Legendary blues bar will likely get a new format from new owner
Reblogged from John Mackie, The Vancouver Sun
The Yale Hotel has billed itself as “Vancouver’s home of rhythm and blues” for three decades.
No more. The legendary blues bar at 1300 Granville Street is up for sale (asking price $4.4 million), and when it reopens, will likely have a different format.
It is also available for lease, at $45 per square foot.
The Yale has been closed since November 2012 for a heritage restoration that is being done as part of the neighbouring Rolston condo development.
The 270-seat bar is on the main floor of an historic building that was built in 1888, when the City of Vancouver was just two years old. The Yale’s red brick façade, mansard roof and neon signs make it one of Vancouver’s most distinctive buildings.
Yale owner Waide Luciak had been planning to reopen as a blues club, but live music venues don’t make the money they used to. He owns another live music venue on Granville, Vancouver Fanclub, and has decided to let somebody else run the Yale.
“We’re not going to go ahead and redo the Yale ourselves,” said Luciak, who has owned the bar since 1987.
“Whoever rents it (or buys it) will still have to put (money) into the tenant improvements, so I’m going to tell them what they have to do. They’re going to get in there and do whatever is the best economic decision today for their dollar. If I tried to limit (the format) to the blues, it’s never going to get done.”
The heritage restoration was extensive.
“Basically, everything inside (has been redone) — all the plumbing, heating, all the guts of the building have been totally replaced,” said Luciak.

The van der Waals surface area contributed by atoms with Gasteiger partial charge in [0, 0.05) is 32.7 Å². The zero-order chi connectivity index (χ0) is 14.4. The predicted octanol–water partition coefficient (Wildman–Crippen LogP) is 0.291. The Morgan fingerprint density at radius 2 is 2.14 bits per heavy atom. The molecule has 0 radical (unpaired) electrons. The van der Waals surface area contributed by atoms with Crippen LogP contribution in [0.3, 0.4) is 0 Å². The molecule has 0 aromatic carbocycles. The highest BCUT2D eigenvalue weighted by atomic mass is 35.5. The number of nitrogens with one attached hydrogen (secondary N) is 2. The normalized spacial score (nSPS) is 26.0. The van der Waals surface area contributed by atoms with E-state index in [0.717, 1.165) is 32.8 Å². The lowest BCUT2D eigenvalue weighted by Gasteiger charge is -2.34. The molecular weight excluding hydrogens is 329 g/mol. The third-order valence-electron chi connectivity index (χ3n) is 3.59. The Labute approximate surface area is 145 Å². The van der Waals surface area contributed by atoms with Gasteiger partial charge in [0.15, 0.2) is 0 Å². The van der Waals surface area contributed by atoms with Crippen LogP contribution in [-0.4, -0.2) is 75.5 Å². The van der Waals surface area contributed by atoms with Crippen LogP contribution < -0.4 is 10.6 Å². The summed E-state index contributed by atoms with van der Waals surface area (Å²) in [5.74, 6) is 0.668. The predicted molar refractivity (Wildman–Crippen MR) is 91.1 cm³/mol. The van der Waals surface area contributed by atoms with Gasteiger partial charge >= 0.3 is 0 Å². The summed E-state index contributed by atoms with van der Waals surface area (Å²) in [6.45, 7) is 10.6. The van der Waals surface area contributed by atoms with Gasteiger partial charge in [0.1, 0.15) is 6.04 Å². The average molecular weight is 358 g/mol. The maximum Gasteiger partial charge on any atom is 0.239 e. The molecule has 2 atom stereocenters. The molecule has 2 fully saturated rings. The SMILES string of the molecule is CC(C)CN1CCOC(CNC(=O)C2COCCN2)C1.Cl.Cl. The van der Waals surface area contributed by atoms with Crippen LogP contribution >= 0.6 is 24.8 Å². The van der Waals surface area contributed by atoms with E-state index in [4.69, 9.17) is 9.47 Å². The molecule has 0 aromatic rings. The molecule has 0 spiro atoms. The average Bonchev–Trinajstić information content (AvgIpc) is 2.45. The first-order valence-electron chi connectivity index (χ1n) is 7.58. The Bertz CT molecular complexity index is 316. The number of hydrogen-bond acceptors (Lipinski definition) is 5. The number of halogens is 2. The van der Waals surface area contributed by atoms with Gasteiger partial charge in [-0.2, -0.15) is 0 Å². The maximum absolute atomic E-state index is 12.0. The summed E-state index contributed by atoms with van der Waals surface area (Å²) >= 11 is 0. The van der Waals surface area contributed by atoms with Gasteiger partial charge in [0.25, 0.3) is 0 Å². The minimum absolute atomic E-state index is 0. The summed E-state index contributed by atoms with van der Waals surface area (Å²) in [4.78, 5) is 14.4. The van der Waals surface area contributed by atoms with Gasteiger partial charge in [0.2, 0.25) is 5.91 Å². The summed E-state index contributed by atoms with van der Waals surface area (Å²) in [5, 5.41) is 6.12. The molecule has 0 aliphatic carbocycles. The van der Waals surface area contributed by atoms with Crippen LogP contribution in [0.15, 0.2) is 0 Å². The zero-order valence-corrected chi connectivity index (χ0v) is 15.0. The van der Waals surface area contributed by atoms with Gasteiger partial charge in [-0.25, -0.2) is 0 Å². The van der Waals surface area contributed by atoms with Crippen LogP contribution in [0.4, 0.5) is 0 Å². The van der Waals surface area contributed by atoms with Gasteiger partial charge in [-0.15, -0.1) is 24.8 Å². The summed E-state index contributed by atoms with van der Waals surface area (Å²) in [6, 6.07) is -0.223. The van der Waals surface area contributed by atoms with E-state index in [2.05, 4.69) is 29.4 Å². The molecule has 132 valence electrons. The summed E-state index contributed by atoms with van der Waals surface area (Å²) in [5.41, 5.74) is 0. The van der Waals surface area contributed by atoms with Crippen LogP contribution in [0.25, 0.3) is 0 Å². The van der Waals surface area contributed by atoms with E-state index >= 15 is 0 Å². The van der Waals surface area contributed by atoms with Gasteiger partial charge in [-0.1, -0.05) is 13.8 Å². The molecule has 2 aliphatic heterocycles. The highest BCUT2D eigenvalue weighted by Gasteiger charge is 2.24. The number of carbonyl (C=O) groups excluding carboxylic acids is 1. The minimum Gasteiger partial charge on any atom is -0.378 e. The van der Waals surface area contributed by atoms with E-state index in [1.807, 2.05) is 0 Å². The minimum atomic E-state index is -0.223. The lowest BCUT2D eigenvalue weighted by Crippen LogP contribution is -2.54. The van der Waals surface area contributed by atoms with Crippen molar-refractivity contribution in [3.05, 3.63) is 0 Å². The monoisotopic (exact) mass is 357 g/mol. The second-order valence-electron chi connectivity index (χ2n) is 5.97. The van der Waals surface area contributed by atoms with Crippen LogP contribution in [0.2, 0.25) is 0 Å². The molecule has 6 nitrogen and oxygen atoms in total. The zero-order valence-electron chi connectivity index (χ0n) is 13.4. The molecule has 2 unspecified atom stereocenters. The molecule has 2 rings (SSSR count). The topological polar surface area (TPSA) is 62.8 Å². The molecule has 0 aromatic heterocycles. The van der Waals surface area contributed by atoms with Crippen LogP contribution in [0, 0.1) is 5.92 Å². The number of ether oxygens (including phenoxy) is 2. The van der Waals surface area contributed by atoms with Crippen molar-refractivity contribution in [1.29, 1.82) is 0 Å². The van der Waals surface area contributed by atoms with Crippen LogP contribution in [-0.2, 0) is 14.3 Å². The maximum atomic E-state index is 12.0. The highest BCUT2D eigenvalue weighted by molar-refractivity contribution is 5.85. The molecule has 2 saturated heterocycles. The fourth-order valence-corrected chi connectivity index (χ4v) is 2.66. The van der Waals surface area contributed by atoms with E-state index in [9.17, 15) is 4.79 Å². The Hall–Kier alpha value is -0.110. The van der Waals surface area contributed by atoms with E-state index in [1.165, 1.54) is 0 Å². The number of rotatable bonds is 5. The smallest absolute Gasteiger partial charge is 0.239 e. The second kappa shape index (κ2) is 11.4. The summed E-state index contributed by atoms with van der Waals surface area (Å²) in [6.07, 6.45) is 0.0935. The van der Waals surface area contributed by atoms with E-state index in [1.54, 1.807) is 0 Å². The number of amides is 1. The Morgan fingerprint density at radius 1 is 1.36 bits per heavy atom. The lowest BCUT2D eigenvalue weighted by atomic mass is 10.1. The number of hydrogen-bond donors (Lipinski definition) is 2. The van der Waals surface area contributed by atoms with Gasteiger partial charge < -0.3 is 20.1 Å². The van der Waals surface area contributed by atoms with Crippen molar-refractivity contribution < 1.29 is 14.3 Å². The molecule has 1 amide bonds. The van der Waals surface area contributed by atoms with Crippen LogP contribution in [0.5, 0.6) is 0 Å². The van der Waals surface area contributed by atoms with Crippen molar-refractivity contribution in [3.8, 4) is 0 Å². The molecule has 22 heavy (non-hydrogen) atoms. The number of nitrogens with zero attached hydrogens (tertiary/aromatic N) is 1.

“They shored up all sorts of corners in the building with concrete pillars because there was certain structural failure in places.”
The building is now a strata, with the top two floors owned by the city and the main floor and basement owned by Luciak. The city will rent out 43 renovated SRO units on the upper floors to people with low incomes.
The heritage reno was budgeted at $5 million. Luciak said whoever buys or rents the Yale will probably have to put in another $1 million in improvements — the 5,000-sq.-ft. main floor and 2,500-sq.-ft. basement are basically now just big open spaces. If someone leases the entire space, the monthly rent would be about $28,000.
Realtor Mario Negris of CBRE is marketing the property, and expects it to attract a lot of interest.
“It’s obviously a very well-known historic venue,” said Negris. “(And) it’s on a great corner.
“There are a number of entertainment groups that are out looking right now, so I think we’ll get pretty good traction on it. The visibility is outstanding. It’s a real storied venue in the city.
“The building’s been completely renovated, so it looks great, it’s all up to code. It’s easier to lease or sell now than it was before the renovation.”
The Yale was originally called The Colonial, and cost $9,000 to build in 1888. It was designed by Noble Stonestreet Hoffar, a prominent early architect who also designed the Cordova Street side of the Army and Navy department store.
When it was built, The Colonial was out in the sticks: Vancouver was centred in Gastown. The Canadian Pacific Railway was developing rail yards nearby in Yaletown, and The Colonial catered to CPR workers.
In 1907, new owners changed the name to the Yale, and two years later tacked on an addition at the back. The bar is extended over both buildings — you can tell where the buildings meet because there is a slight dip in the floor.
The blues format was introduced in 1984 by Sam Sorich, and retained when Luciak purchased the bar three years later. Over the years, a who’s who of local and international blues musicians have played there, including John Lee Hooker, Clarence (Gatemouth) Brown, Charlie Musselwhite, Otis Rush, Lowell Fulson, Pinetop Perkins, Johnny Winter, John Hammond, James Cotton, Charles Brown, Jeff Healey, Colin James, and Jim Byrnes.
“I can remember when Powder Blues would be on the stage, John Candy would come walking up with Miss Canada on his arm,” recounts Luciak. “They’d get up on stage, jamming away all night, just having a good old time at the Yale.”
But the live music scene isn’t what it was in the 1980s.
“We’ve got a great music scene here,” said Luciak. “The problem is, we don’t have an awful lot of audience.”